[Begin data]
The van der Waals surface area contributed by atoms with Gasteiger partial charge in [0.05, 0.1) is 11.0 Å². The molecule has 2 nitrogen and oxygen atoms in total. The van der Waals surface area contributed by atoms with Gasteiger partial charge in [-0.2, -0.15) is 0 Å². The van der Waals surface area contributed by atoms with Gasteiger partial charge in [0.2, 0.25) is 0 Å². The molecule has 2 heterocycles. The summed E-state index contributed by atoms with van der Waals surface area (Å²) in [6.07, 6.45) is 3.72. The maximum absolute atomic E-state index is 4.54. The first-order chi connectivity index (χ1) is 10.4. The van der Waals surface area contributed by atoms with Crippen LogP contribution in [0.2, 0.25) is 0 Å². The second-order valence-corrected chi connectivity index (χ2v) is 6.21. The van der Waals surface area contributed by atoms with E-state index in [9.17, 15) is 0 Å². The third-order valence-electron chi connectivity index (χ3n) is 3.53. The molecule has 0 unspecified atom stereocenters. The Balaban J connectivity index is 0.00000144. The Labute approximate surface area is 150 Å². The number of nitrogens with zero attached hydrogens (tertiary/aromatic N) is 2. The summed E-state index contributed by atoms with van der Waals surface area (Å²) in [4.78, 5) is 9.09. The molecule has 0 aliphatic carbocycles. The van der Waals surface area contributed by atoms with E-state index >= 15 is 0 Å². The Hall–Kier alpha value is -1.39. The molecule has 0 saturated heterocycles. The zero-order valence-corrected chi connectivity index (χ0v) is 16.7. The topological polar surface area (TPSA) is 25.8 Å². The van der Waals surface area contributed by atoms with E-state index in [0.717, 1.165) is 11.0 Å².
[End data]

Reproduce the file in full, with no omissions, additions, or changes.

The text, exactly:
The van der Waals surface area contributed by atoms with Gasteiger partial charge in [0.05, 0.1) is 11.0 Å². The molecule has 2 nitrogen and oxygen atoms in total. The van der Waals surface area contributed by atoms with Gasteiger partial charge in [-0.2, -0.15) is 0 Å². The van der Waals surface area contributed by atoms with Gasteiger partial charge in [0.2, 0.25) is 0 Å². The molecule has 2 heterocycles. The summed E-state index contributed by atoms with van der Waals surface area (Å²) in [6.07, 6.45) is 3.72. The maximum absolute atomic E-state index is 4.54. The first-order chi connectivity index (χ1) is 10.4. The van der Waals surface area contributed by atoms with Crippen LogP contribution in [0.2, 0.25) is 0 Å². The second-order valence-corrected chi connectivity index (χ2v) is 6.21. The van der Waals surface area contributed by atoms with E-state index in [9.17, 15) is 0 Å². The third-order valence-electron chi connectivity index (χ3n) is 3.53. The molecule has 0 unspecified atom stereocenters. The Balaban J connectivity index is 0.00000144. The Labute approximate surface area is 150 Å². The number of nitrogens with zero attached hydrogens (tertiary/aromatic N) is 2. The summed E-state index contributed by atoms with van der Waals surface area (Å²) in [4.78, 5) is 9.09. The molecule has 0 aliphatic carbocycles. The van der Waals surface area contributed by atoms with E-state index >= 15 is 0 Å². The Hall–Kier alpha value is -1.39. The molecule has 0 saturated heterocycles. The zero-order valence-corrected chi connectivity index (χ0v) is 16.7. The topological polar surface area (TPSA) is 25.8 Å². The van der Waals surface area contributed by atoms with E-state index in [0.717, 1.165) is 11.0 Å².